In the wake of the ridiculously damaging impact the COVID-19 lockdowns had on the country, regardless of speculations, there is no lockdown on the cards for South Africa, following the outbreak of the Nipah Virus in India.
The discussion gained traction after South African musician, entrepreneur, and radio presenter DJ Sbu took to social media on Tuesday, 18 September 2023, urging the public to brace themselves for another lockdown and prepare for challenging times, drawing parallels to situations in other countries.
Referring to the current outbreak of the Nipah virus in the Indian state of Kerala, where two fatalities and hundreds of tests are being conducted on people in the area to ascertain the extent of the virus, DJ Sbu’s tweet elicited mixed reactions. It’s noteworthy that his statement was made more as a precautionary measure than an official declaration.
However, the question remains, should South Africans be on high alert?
The National Institute of Communicable Diseases (NICD) has not recorded any cases of Nipah in South Africa. The focus of the health institute remains on addressing a measles outbreak within the country. Currently, there is no immediate threat of the Nipah virus spreading within South Africa, as the outbreak seems to be contained to India.
The World Health Organisation (WHO) elucidated on the Nipah virus, underscoring its zoonotic nature, indicating transmission from animals to humans, and also through contaminated food or direct human to human contact.
“In infected people, it causes a range of illnesses from asymptomatic (subclinical) infection to acute respiratory illness and fatal encephalitis (inflammation of the active tissues of the brain). The virus can also cause severe disease in animals such as pigs, resulting in significant economic losses for farmers.
According to WHO, the signs and symptoms of the virus are as follows:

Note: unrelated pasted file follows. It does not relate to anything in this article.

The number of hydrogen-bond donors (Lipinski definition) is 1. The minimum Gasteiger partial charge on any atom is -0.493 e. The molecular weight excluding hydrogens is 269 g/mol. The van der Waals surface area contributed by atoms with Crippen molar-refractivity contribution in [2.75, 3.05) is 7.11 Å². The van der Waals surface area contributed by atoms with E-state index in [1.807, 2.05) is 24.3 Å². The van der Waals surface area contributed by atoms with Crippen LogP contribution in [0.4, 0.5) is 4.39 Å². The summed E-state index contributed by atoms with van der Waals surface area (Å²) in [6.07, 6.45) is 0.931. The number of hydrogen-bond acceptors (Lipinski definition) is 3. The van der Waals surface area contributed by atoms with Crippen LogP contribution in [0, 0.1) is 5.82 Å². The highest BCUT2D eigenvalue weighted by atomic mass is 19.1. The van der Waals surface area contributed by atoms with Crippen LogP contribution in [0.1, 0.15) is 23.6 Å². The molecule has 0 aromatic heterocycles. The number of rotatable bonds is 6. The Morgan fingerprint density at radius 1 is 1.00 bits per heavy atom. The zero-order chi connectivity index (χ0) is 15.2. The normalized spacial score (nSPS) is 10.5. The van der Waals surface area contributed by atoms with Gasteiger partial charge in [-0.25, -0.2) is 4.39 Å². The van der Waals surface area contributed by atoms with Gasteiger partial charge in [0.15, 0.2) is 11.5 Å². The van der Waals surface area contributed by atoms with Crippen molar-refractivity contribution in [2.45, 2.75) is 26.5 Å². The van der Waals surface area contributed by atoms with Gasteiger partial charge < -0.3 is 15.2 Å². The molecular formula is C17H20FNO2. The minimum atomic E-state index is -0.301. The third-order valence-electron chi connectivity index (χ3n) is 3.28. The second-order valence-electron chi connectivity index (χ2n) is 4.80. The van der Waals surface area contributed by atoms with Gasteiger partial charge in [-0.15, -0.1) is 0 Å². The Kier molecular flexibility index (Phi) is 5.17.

- Human infections range from asymptomatic infection to acute respiratory infection (mild, severe), and fatal encephalitis.
- Infected people initially develop symptoms including fever, headaches, myalgia (muscle pain), vomiting and sore throat. This can be followed by dizziness, drowsiness, altered consciousness, and neurological signs that indicate acute encephalitis. Some people can also experience atypical pneumonia and severe respiratory problems, including acute respiratory distress. Encephalitis and seizures occur in severe cases, progressing to coma within 24 to 48 hours.
- The incubation period (interval from infection to the onset of symptoms) is believed to range from 4 to 14 days. However, an incubation period as long as 45 days has been reported.
- Most people who survive acute encephalitis make a full recovery, but long term neurologic conditions have been reported in survivors. Approximately 20% of patients are left with residual neurological consequences such as seizure disorder and personality changes. A small number of people who recover subsequently relapse or develop delayed onset encephalitis.
- The case fatality rate is estimated at 40% to 75%. This rate can vary by outbreak depending on local capabilities for epidemiological surveillance and clinical management.
Furthermore, it is vital to emphasise that, presently, no cases of the Nipah virus have been reported outside India.
The outbreak remains contained within the southern state of Kerala, prompting the health ministry to swiftly respond with measures including school and office closures and declaring containment zones.
Given the absence of further global cases, it is imperative to discourage panic and the dissemination of potentially alarming messages. Instead, we encourage the public to stay informed and adhere to the guidance provided by health authorities.
We invite you to share your thoughts on this matter in the comment section below.